Pastor Granillo: Hope.

Los Alamos


“Hope is a waking dream.” – Aristotle

“Hope” is one of those terms that we have romanticized and made very ambiguous. That may be the reason we often enjoy quotes like, “Hope is a waking dream.” After all it is mysterious, poetic, and speaks to hope as being something we imagine as possible; while at the same time accepting “hope” as something easily lost as we begin to awaken to reality.

For too many, the romantic notion of hope has left them cynical in a world where darkness pours into a lit restaurant, music hall, or even an elementary school. Hope seems to flee the single mother of four who turns off her phone to hide from the wolves. Hope was a childhood story to the addict who sees no way out. For too many, hope is not a waking dream, it is naivety to the nightmare.

God offers a hope that is different from anything we have experienced on our own, or anything we can imagine. Paul was referencing the prophet when he wrote, “Isaiah says, ‘The Root of Jesse will spring up, one who will arise to rule over the nations; the Gentiles will hope in him.’” (Romans 15:12 NIV). In a time when the world seemed to be filled with darkness, this promise was made by God; that from nothing more than a stump of a people, God would rise a king who would save His people and bring hope to the entire world.

Paul was referring to Jesus—God incarnate—offering salvation and eternal life to creation. This hope is different than what we normally think of as hope.

Typically, when we “hope” for something, we acknowledge that it may not take place, but we would really like it to and will choose to think optimistically. This is the common practice of hope. And this common practice of hope, most often, leaves us disappointed. But God’s promises are not likely, they are absolutely certain! That changes hope into something much different than we have experienced.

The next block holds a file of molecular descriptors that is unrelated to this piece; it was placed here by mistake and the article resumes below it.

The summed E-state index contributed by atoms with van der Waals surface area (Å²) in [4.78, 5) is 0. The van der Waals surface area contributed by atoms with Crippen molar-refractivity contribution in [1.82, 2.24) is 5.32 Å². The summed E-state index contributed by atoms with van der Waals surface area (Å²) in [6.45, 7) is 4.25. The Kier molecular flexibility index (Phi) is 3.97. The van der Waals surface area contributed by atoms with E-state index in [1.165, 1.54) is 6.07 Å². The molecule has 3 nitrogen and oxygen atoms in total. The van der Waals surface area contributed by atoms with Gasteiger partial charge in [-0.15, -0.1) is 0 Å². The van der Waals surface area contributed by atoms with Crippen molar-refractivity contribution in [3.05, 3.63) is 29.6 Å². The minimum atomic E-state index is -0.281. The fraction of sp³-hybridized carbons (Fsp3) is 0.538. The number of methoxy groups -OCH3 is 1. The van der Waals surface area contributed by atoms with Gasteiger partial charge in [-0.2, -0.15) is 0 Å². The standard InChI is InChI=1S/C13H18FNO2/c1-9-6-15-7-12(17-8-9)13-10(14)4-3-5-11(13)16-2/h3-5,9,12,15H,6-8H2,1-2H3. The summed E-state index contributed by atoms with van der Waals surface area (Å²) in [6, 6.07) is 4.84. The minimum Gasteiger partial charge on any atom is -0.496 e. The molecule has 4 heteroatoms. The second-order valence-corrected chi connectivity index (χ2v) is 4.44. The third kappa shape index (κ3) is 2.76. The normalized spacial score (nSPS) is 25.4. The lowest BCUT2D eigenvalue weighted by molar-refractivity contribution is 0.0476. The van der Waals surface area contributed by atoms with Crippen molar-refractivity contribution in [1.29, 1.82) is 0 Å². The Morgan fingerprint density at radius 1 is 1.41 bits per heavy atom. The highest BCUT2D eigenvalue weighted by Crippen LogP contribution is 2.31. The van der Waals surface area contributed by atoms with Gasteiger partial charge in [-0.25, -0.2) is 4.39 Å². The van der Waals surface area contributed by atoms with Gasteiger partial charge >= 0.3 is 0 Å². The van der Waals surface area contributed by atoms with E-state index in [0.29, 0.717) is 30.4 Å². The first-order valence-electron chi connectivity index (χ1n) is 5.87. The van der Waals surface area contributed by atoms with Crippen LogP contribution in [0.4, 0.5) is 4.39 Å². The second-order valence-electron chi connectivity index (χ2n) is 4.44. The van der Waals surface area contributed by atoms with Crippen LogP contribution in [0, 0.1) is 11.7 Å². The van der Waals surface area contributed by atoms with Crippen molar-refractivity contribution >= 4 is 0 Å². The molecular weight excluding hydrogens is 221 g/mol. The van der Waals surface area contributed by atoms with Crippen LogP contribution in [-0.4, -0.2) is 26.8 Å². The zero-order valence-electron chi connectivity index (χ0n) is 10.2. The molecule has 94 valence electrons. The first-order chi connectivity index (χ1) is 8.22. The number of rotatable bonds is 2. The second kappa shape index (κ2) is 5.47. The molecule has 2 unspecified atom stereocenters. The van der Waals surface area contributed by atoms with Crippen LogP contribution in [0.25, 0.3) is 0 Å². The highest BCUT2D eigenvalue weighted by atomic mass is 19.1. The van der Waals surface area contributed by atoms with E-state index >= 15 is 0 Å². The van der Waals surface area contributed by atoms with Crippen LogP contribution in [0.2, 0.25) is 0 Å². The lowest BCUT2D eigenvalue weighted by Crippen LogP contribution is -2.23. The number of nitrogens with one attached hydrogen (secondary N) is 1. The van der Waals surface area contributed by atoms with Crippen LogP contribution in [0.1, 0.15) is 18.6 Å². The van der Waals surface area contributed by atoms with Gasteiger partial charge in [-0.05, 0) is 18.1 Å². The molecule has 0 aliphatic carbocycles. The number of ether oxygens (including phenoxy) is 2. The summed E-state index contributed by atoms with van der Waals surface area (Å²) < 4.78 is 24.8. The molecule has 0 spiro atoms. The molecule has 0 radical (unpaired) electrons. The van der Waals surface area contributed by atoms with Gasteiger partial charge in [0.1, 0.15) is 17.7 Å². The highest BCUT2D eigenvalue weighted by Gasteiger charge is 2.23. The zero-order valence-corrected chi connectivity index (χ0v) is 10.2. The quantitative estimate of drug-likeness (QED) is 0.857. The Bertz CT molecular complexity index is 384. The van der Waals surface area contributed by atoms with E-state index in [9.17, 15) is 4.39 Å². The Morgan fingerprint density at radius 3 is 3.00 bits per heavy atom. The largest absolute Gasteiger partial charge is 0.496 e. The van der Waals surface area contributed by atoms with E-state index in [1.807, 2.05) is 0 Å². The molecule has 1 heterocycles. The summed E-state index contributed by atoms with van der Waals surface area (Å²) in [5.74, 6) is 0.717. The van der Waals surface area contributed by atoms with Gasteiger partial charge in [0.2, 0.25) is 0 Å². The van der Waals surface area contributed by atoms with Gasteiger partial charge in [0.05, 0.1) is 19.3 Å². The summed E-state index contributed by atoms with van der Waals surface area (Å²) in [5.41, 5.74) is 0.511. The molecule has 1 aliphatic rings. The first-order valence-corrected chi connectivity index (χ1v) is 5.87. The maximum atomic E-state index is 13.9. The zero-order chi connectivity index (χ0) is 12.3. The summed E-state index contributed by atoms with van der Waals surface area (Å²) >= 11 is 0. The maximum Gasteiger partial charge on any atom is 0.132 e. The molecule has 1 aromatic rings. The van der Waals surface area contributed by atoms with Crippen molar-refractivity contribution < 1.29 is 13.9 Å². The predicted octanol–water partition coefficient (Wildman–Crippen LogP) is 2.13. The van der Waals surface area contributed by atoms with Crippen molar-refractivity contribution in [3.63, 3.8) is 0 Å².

For that reason Paul also wrote, “May the God of hope fill you with all joy and peace as you trust in him, so that you may overflow with hope by the power of the Holy Spirit” (Romans 15:13 NIV). Our hope in Christ is not based on optimistic thinking in spite of many possibilities; our hope in Christ is an absolute knowledge that He does love us and that He is all powerful.

The hope of the Christian should be so real that it results in a response of joy and peace in all situations. That hope should also manifest in the sharing of joy and peace through the sharing of hope that comes in the knowledge of the truth of Jesus Christ.

For the one who accepts the truth of Jesus, hope is not a waking dream; hope is a foundational reality that encourages the believer. It is a real thing that should fill us and overflow into the world that desperately needs real hope. The question then becomes, “How are you bringing real hope into the world?”

To find out more about La Vista Church, or to hear this and other messages, visit our website at or email me at Follow Pastor Raul on Twitter @RaulGranillo007

Please come join us as we fix our eyes on Jesus. We meet Sundays at 9 a.m. for Sunday school and 10 a.m. for worship. Everyone is welcome!